Reflections on visiting Yei, Southern Sudan

Posted by Sarah Caughey on Fri, 05 Mar 2010 | 1 comments | Bookmark: digg this Post this to Post this to Facebook

As featured earlier this month, a small META (Mission Experience Team Abroad) from Connor Diocese journeyed to their partner diocese of Yei in Southern Sudan in January. (Click here for the reports from the Connor website).

The goal of this META of three, led by Ven. Stephen Forde (Archdeacon of Dalriada and chair of Connor Council for Mission) and also including David Cromie (Diocesan Accountant) and Karen Bushby (Diocesan Communications Officer), was to lay the foundations for a further META from across Connor Diocese in July 2010 to be led by the Bishop of Connor and Canon Cecil Wilson. The team had a very busy week in Yei, which included: preparing for the impending META, Archdeacon Forde preaching at two Sunday services, David Cromie assisting Yei Diocesan bookkeeper with new packages and programmes, and Karen Bushby, meeting with the local Mothers Union. The team were also able to visit various projects in the Diocese.

Here, Karen Bushby reflects on her experiences of Yei having returned and taken time to process all that she saw, heard, and felt during her week in Yei:

They say the only way to see a place is to actually be there. How true that is. I have seen many images of Africa, but as I was driven along that bumpy road from Yei airstrip to the ECS Guest House in Old Mission Road, my jaw was quite literally dropping.

Because until you can feel the heat of the sun and the dust between your toes, feast your eyes on the fabulous colours not only of the African dress, but the green of the trees, the redness of the ground, the blue of the sky, and breathe in that still, dry air, you can’t really know this place.

There are sounds I will always associate with Africa. The raucous dawn chorus in the luscious gardens in Kampala, the sweeping of a grass brush as the dust is moved from here to there, the beat of the drums in Yei Cathedral.

There are images too – the tukuls that house whole families, roadside shacks selling all sorts, women carrying babies on their backs and huge loads balanced on their heads, children wearing mismatched charity shop clothes with beautiful smiles on their smooth young faces, smiles which reach their engaging mahogany eyes.

I enjoyed my time in Yei. The people were welcoming, even the men. Yes they were poor – but this was not poverty as I have witnessed in the bazaars of New Delhi or the backstreets of Beijing. In Southern Sudan there was no begging, no using children or the disabled to gain sympathy cash from tourists. Perhaps that was because there are no tourists in Yei, only volunteers and staff from NGOs here to try and help this country which has been left with absolutely nothing.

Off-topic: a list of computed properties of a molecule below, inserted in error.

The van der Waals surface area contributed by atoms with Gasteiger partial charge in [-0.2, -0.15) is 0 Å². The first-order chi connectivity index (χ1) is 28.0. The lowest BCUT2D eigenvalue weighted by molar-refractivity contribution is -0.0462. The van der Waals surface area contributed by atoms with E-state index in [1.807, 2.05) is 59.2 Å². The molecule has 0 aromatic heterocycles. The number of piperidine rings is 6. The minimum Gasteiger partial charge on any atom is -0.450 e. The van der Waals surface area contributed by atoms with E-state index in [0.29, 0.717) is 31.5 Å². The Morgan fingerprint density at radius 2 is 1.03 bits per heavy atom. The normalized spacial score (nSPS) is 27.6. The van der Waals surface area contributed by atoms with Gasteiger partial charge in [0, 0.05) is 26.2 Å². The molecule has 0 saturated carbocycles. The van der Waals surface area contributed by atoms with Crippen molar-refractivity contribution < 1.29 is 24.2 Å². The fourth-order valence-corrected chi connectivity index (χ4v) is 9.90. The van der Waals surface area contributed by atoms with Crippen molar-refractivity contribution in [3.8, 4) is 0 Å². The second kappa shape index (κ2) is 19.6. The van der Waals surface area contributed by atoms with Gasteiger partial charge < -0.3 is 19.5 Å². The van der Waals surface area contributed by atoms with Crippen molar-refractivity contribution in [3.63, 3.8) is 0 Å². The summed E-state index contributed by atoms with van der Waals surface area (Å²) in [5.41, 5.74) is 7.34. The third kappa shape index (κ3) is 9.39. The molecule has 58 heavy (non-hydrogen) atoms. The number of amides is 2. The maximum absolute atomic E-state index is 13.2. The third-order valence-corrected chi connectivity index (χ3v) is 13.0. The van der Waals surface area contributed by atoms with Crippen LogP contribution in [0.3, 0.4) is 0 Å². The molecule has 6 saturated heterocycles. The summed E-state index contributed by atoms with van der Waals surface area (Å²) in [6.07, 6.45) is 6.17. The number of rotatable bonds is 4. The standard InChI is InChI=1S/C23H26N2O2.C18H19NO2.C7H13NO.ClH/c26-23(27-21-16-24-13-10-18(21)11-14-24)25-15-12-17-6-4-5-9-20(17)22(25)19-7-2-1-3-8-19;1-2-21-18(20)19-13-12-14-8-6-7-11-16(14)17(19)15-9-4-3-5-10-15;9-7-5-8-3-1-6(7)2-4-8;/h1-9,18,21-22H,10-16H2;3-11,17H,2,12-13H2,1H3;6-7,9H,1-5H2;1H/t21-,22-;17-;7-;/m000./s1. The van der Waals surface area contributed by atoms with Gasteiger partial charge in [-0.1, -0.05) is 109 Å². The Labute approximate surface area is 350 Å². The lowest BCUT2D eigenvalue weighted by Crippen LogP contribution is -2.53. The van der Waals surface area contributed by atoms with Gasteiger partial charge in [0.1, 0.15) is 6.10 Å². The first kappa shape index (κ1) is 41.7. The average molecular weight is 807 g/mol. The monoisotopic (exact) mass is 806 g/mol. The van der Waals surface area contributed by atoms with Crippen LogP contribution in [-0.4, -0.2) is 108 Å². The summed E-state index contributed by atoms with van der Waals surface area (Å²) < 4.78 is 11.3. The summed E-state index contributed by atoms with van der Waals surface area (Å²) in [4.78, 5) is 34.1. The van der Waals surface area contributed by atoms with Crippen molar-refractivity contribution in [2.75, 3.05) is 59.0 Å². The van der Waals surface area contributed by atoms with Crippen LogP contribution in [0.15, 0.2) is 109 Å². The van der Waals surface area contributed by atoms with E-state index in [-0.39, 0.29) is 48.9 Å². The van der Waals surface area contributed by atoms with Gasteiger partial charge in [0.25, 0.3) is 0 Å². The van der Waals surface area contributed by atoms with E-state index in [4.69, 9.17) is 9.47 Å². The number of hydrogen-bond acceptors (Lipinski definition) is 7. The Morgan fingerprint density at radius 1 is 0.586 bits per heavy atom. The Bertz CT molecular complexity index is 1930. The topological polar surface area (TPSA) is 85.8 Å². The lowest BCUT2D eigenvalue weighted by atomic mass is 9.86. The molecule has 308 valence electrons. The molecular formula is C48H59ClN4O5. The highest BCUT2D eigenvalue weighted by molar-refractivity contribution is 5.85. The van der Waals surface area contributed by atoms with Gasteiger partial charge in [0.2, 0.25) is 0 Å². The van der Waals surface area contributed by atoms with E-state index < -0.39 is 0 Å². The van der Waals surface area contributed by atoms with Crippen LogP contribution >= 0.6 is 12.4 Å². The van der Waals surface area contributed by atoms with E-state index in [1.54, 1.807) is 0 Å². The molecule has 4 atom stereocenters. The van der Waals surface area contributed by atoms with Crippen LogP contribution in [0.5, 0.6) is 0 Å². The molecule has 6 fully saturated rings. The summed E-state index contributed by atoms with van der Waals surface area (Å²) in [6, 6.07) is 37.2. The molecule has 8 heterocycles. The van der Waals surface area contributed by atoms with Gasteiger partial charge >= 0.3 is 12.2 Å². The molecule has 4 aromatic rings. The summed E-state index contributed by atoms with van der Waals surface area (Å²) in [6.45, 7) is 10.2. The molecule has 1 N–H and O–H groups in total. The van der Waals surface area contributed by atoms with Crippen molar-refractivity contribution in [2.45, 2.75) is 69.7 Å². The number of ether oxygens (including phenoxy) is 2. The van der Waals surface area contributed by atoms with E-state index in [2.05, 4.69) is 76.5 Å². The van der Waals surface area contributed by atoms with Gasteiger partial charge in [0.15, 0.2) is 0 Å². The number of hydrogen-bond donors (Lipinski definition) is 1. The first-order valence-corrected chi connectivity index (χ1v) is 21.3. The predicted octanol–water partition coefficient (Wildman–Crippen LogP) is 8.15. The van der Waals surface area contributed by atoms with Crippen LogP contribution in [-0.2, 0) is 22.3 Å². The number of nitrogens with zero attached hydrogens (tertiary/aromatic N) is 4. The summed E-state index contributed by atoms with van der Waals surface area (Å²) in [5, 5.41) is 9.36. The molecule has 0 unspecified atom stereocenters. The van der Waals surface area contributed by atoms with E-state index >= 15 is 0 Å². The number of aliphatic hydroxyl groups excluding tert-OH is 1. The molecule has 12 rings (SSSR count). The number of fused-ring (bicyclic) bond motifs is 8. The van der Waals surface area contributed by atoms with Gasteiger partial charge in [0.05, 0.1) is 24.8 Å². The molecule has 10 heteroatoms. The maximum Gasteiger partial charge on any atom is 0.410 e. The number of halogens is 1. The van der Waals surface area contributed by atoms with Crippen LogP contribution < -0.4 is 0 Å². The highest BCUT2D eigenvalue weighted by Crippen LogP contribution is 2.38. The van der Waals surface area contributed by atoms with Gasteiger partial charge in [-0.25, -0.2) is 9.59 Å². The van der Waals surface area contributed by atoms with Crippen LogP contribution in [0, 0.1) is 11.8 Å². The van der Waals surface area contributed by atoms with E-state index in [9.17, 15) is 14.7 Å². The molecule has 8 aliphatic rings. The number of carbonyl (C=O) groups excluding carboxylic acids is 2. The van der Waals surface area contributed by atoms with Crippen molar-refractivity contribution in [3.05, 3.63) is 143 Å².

I hear that things were much better than they were three years ago, now Yei has a good electricity supply, mobile and internet reception, new school buildings, wide (still rutted) roads, and a people desperate not to return to the state of war that forced them from their homes for more than 20 years.

But when those schools have no trained teachers, when the pupils have no books, when roads make travel impossible for the majority and, most striking of all, when the hospital has no doctors, there is a long road ahead if these people are to improve their quality of life.

That said, the ordinary people of Yei go about their business, whether that be pumping water at a borehole, carrying produce from the land or market, walking to school, or minding their children, with their heads held high. They have suffered greatly, from the tiny children with no toys and little food, to the old ladies who for years scrapped a living in the bush. And they hope for a brighter future.

I hope that peace holds after the election in April and next year’s referendum. I hope that the investment in both finance and prayer that NGOs and charities, including Connor Diocese, have put into Yei, will help the people of this country to rebuild their lives. I hope that now we have built a school, we can continue to support Yei by helping its people, including the children of Mongo, to help themselves.

Above all I hope that if I ever return, those beautiful children will have even more reason to smile.

For more information on Sudan or Yei Diocese, click here.

Images by Karen Bushby


musa kiplagat said Tue, 26 Oct 2010 01:26PM
may God bless for your visit to this country that is recovering from civil war.your prayers,moral andmaterial supportwill go a long way in bringing prosperity to this nation-to-be.

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